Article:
Shows like America's Got Talent and The World's Best ask performers to battle it out for a massive cash prize (and in AGT's case, their own headlining Vegas show). But The CW's Big Stage breaks that mold. On the new series, there are no judges or competition. In fact, there's not even a Big Stage prize. The show is merely a platform for acts to flaunt their extraordinary talents — and for viewers to sit back and enjoy the show.
The CW advertises The Big Stage as the "ultimate non-competitive platform for talented acts from around the world to display their mastery of performance," and advertisements for the show feature jugglers, roller skaters, acrobats, and dancers with some complicated-looking laser setups, among others. Being on television is obviously a great opportunity for exposure, but why perform on a show like The Big Stage without the promise of, well, anything?
Well for one, any savvy influencer can tell you that any platform is a good platform — and when you're just starting out, it's not so much about the money as it is making a name for yourself. And secondly, just being on TV has worked pretty successfully for a lot of people in the past, even when they didn't actually win.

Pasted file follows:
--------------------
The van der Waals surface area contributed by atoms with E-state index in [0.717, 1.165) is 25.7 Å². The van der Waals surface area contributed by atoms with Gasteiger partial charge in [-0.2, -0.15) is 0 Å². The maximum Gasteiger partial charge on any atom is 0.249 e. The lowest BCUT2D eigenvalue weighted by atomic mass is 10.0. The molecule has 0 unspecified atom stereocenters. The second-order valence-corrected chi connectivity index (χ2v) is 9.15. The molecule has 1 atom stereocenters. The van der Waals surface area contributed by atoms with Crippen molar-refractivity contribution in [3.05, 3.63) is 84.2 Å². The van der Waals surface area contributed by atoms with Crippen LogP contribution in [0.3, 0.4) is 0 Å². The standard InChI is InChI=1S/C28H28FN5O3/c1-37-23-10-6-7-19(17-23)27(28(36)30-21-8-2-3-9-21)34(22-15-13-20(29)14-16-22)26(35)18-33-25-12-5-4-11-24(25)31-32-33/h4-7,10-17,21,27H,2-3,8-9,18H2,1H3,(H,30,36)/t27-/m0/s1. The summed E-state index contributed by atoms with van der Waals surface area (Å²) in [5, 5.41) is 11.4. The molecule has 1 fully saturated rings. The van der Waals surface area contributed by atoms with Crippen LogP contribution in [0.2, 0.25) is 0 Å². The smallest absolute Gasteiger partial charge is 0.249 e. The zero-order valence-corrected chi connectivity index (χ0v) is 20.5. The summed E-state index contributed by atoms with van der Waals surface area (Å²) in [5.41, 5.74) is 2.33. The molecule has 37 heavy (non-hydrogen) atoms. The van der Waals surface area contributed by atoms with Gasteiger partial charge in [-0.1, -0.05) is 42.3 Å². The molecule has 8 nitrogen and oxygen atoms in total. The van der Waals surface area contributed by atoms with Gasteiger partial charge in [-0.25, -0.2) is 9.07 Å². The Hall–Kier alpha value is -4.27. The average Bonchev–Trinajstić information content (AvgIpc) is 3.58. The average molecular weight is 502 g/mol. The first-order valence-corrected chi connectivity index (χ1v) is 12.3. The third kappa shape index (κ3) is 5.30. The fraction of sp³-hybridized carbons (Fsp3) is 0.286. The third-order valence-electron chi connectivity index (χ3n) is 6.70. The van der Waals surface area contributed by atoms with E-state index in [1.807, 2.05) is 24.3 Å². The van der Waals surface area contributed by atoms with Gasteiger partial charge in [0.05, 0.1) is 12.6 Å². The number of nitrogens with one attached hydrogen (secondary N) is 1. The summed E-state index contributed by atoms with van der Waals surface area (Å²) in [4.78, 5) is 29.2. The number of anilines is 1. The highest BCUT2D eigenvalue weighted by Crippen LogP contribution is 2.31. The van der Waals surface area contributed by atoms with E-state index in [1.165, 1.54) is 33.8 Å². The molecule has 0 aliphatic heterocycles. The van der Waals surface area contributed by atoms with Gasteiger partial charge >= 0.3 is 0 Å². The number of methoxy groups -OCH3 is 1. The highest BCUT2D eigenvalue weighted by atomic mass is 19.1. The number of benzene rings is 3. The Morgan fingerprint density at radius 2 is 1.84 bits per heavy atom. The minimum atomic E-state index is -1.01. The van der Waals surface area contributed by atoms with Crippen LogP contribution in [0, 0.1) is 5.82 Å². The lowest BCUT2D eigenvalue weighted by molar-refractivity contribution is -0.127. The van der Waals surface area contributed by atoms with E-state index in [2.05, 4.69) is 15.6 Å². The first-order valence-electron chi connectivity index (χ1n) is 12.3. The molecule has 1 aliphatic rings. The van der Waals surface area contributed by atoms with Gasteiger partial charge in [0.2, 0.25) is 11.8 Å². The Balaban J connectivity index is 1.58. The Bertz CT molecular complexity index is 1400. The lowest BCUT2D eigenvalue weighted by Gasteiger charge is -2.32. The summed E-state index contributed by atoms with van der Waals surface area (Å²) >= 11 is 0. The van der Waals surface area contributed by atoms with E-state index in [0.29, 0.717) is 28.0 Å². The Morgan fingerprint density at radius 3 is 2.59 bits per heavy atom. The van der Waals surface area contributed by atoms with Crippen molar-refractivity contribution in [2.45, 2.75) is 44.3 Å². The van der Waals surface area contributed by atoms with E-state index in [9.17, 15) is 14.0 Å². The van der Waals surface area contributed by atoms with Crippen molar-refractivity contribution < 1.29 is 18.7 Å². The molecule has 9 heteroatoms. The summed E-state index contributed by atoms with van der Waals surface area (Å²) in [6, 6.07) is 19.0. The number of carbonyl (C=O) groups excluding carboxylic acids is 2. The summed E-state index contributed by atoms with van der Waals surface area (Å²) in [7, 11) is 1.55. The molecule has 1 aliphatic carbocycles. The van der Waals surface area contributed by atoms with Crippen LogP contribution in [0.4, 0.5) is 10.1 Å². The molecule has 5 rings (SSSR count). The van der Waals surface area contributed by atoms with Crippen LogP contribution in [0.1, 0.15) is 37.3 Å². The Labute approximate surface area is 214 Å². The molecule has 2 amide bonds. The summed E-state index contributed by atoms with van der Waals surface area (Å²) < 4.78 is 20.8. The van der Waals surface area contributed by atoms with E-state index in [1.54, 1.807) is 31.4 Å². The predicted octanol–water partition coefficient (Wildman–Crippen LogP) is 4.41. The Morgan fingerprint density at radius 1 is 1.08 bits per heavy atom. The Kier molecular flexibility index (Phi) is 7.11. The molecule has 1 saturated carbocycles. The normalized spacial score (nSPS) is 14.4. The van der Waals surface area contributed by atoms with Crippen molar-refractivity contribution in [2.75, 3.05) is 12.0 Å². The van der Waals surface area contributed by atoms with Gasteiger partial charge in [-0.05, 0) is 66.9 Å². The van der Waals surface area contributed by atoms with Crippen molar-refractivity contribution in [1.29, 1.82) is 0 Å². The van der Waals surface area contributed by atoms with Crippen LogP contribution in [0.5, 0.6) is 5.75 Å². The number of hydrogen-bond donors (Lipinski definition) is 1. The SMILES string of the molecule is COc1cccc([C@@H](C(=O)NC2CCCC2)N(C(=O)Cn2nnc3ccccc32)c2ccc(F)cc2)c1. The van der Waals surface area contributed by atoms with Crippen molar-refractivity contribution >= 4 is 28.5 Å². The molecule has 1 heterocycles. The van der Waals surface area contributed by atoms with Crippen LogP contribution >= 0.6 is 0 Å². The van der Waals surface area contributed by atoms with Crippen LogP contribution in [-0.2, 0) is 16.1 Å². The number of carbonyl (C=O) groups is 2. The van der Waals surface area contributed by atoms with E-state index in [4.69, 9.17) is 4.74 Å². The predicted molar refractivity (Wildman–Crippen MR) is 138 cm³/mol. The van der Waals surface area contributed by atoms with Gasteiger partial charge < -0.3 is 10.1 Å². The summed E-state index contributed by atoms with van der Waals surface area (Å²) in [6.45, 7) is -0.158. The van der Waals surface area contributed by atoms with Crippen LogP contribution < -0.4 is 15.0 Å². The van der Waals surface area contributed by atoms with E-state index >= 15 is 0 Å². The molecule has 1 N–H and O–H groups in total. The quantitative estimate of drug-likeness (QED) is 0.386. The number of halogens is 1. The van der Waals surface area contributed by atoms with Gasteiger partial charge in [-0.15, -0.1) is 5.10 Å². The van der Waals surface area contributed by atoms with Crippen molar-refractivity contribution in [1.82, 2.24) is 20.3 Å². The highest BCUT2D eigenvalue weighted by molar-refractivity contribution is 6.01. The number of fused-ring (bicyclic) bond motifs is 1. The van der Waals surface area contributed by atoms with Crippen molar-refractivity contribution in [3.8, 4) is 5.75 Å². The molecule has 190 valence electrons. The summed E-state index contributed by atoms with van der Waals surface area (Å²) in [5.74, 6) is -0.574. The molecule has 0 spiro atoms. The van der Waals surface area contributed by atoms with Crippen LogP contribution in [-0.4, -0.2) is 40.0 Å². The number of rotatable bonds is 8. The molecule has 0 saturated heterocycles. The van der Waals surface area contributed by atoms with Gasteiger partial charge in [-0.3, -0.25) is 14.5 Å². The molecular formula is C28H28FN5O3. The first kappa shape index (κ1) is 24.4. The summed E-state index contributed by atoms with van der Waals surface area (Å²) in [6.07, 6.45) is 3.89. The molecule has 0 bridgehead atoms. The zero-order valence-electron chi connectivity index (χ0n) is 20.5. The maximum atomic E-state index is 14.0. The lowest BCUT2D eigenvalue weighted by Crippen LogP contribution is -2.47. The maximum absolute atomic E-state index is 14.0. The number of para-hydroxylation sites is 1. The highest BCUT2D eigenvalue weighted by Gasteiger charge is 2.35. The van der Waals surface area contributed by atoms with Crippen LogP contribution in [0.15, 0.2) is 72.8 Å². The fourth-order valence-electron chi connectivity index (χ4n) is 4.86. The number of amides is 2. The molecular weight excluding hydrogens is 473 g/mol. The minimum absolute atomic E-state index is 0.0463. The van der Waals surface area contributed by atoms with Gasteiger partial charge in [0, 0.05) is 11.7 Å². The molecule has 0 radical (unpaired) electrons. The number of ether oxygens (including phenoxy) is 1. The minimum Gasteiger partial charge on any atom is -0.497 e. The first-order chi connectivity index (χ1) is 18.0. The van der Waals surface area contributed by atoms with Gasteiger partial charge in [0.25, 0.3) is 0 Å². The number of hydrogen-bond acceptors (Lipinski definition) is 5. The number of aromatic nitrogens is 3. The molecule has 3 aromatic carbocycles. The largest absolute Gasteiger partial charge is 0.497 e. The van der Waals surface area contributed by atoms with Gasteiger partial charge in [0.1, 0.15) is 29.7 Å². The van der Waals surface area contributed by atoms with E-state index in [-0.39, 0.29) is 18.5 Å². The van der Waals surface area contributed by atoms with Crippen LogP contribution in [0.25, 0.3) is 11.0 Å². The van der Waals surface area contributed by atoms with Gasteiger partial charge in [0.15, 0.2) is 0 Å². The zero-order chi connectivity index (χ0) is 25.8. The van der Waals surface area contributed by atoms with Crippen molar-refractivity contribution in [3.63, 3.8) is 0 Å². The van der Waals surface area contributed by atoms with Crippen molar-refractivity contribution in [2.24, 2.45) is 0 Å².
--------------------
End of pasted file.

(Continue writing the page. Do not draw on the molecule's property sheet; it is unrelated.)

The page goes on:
Have you heard of Jennifer Hudson, Oscar winner, recording artist, and Broadway star? It can be easy to forget she only placed seventh during American Idol Season 3. And how about Adam Lambert, Grammy nominee and lead singer for Queen — you know, the iconic rock band? He was the runner-up on American Idol Season 8, but you're probably much more likely to know his name than actual winner Kris Allen. Ultimately, winning is only part of the strategy at work — just putting yourself out there is the most important part.
The Big Stage is designed to produce exactly the kind of viral moments that can launch everyday people to instant fame. A Youtube search of "golden buzzer" acts — acts so good that America's Got Talent judges use their once-a-season Golden Buzzer to send them straight to the live shows — returns multiple videos that have passed the 20 million view mark. That viral fame doesn't always translate into financial gain, but getting on a show like The Big Stage at least gives them a shot at it.
And if The Big Stage doesn't end up being the break its performers are looking for, it's not necessarily because there's not a prize. Part of the reason viewers fall in love with certain acts on season-long competition shows is that they get to see them refining their acts week after week. The Big Stage, on the other hand, only shows each act once and moves on to the next, so if you're on the show, you need to make sure you leave a lasting impression. In the end, The Big Stage prize is just the privilege to perform on national television; it's up to the performers to make the most of that opportunity.